American Legion Holley-Riddle Post 21 in The Colony

Instead of having a traditional Memorial Day ceremony, the American Legion Holley-Riddle Post 21 in The Colony will host a safer and more intimate ceremony this year. Pictured are, from left, Stan Guillory, Keo Sumpon, Patricia Zuczek and Mary Garcia.

This year’s Memorial Day ceremony in The Colony will be different than in years past.

But at the same time it may end up being more personal than ever.

Leaders from the American Legion Holley-Riddle Post 21 in The Colony plan to have a drive-through ceremony this year as a way to honor veterans who have died, while staying safe during the decline of the COVID-19 pandemic.

Mary Garcia, honor guard captain for the post, said this year’s event will take place from 10 a.m. to 2 p.m. May 31 at Five Star Complex. But unlike previous events that featured guest speakers, the laying of the memorial wreath and other ceremonial traditions to honor those lost in combat, this year’s event will be simpler and safer.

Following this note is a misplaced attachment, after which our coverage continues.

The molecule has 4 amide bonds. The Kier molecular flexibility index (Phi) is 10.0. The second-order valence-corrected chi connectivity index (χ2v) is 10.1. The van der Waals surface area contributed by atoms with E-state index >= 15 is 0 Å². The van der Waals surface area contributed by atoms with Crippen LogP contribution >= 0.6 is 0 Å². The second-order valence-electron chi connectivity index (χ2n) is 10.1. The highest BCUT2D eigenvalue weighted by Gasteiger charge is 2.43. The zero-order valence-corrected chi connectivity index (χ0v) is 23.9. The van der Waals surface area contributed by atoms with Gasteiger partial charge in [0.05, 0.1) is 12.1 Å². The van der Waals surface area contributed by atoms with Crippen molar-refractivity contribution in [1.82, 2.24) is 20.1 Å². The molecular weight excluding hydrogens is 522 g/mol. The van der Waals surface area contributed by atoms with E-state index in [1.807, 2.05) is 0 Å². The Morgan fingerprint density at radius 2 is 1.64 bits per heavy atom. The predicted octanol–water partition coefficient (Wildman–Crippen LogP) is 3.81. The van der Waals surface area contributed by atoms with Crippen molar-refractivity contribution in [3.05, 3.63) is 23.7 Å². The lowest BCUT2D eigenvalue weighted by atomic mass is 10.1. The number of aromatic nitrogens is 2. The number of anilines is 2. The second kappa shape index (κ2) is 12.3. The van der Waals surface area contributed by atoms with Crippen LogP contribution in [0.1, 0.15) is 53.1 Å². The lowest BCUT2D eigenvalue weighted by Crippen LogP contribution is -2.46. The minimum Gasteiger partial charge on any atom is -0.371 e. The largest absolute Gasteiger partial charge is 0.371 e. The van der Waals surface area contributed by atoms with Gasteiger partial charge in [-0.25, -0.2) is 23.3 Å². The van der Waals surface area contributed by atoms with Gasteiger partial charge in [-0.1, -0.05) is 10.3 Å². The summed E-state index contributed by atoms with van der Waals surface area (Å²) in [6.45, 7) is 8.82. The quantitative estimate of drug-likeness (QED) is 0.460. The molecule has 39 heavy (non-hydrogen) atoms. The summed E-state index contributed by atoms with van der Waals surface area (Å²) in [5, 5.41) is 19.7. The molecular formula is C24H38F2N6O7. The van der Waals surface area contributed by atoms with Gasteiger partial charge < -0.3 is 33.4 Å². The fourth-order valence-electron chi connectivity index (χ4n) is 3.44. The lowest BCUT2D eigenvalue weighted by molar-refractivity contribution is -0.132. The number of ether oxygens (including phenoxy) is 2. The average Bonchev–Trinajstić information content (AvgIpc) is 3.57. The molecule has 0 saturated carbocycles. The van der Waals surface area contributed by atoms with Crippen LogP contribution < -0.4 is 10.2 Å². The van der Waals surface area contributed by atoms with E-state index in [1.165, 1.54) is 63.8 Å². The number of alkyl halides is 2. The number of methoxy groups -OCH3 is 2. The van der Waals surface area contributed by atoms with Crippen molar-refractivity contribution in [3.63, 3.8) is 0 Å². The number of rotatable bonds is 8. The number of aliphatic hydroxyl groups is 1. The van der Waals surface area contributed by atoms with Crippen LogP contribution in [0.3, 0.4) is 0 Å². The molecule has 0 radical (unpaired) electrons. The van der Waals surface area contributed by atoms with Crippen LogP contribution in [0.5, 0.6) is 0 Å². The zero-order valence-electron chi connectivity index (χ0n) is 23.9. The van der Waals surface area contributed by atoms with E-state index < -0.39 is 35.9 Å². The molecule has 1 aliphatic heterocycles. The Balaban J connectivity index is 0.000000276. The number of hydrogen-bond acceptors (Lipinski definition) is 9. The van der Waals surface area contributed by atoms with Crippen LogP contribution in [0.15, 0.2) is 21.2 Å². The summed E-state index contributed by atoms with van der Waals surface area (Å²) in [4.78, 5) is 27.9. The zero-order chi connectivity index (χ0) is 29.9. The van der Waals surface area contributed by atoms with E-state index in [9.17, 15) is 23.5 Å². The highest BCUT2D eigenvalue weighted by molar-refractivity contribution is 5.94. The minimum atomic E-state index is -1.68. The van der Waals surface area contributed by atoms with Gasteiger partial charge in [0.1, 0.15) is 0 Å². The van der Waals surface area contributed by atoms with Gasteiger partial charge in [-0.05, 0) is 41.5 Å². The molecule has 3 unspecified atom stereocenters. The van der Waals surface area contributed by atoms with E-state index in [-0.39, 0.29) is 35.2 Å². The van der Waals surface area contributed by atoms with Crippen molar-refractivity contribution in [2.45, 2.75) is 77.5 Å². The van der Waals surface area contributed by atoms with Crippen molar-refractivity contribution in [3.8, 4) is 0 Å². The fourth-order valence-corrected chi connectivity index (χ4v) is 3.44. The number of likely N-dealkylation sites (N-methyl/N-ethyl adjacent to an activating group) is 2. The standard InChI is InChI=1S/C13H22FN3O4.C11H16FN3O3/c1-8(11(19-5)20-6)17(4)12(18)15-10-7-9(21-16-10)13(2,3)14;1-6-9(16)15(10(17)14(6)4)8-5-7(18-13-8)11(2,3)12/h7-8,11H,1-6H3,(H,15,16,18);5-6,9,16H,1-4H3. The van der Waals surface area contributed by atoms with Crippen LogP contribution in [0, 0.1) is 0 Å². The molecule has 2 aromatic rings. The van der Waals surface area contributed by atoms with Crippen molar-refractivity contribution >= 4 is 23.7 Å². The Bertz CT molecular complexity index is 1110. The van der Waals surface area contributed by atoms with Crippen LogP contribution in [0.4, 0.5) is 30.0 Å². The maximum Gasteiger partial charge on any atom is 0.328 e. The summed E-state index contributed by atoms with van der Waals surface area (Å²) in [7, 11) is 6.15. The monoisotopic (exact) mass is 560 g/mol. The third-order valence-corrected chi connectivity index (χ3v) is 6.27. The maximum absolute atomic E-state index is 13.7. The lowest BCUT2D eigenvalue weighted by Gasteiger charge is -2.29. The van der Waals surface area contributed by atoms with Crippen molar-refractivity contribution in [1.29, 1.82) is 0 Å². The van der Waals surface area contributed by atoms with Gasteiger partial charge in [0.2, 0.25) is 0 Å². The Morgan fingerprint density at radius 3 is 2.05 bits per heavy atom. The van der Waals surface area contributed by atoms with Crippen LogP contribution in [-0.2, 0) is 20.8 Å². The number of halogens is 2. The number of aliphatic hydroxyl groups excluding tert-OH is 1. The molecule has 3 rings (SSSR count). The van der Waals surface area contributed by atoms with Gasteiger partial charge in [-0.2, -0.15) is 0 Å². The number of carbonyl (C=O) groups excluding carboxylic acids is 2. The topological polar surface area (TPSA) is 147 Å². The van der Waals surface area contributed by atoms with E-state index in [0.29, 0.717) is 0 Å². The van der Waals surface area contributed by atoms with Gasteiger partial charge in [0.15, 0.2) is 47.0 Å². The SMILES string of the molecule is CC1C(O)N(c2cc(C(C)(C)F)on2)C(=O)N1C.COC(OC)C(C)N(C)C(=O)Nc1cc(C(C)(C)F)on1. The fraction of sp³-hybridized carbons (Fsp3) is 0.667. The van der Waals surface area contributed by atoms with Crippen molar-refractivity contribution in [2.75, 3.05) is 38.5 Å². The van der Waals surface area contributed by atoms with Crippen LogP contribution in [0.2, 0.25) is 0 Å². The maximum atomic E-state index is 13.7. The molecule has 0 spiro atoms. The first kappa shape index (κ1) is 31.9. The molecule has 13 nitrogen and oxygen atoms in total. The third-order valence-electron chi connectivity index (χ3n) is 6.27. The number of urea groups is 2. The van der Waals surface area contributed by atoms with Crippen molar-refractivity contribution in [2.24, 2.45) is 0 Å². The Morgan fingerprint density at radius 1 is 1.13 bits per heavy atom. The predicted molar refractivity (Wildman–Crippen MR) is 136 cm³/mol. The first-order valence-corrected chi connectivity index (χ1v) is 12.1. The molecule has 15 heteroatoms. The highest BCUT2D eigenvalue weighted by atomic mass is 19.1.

Garcia said TAPS will be played at the beginning of the ceremony.

Residents will arrive at the complex and form a line in their vehicles. Garcia and the post’s honor guard will greet the people in each vehicle.

One by one vehicles will drive through the line, and those inside can request a fallen veteran to be honored by filling out a card with their loved one’s name and branch of service.

Garcia said for each card she receives she will read the name and branch out loud. The post’s honor guard will ring a bell for each name she reads. 

“We’ll honor every request we get,” Garcia said.

She said the goal is to have at least 100 people drive through, and they don’t have to be residents of The Colony.

“Our remembrance ceremony focuses on honoring one veteran at a time,” Garcia said. “It is a personal moment we give these families to reflect. It may be a simple gesture but it comes with meaning and respect.”

Last year the post had an altered ceremony as COVID-19 was starting to ramp up. Social distancing requirements caused the ceremony to be limited to a drive-through event at the senior center.

“We did a test run on this last year, but this year it’s for the entire community,” Garcia said. “We want Little Elm and other neighboring communities to know about it, too.”

Garcia said next year the plan is to return to the traditional Memorial Day ceremony. But doing it this year was a little too soon, she said.

“We’re still encouraging large groups to stay social distanced,” Garcia said. “We were concerned (having the previous format) would keep more people from showing up this year.”

But Garcia is optimistic this format will be successful.

“This will be solemn, respectful and ceremonious at the same time,” she said.

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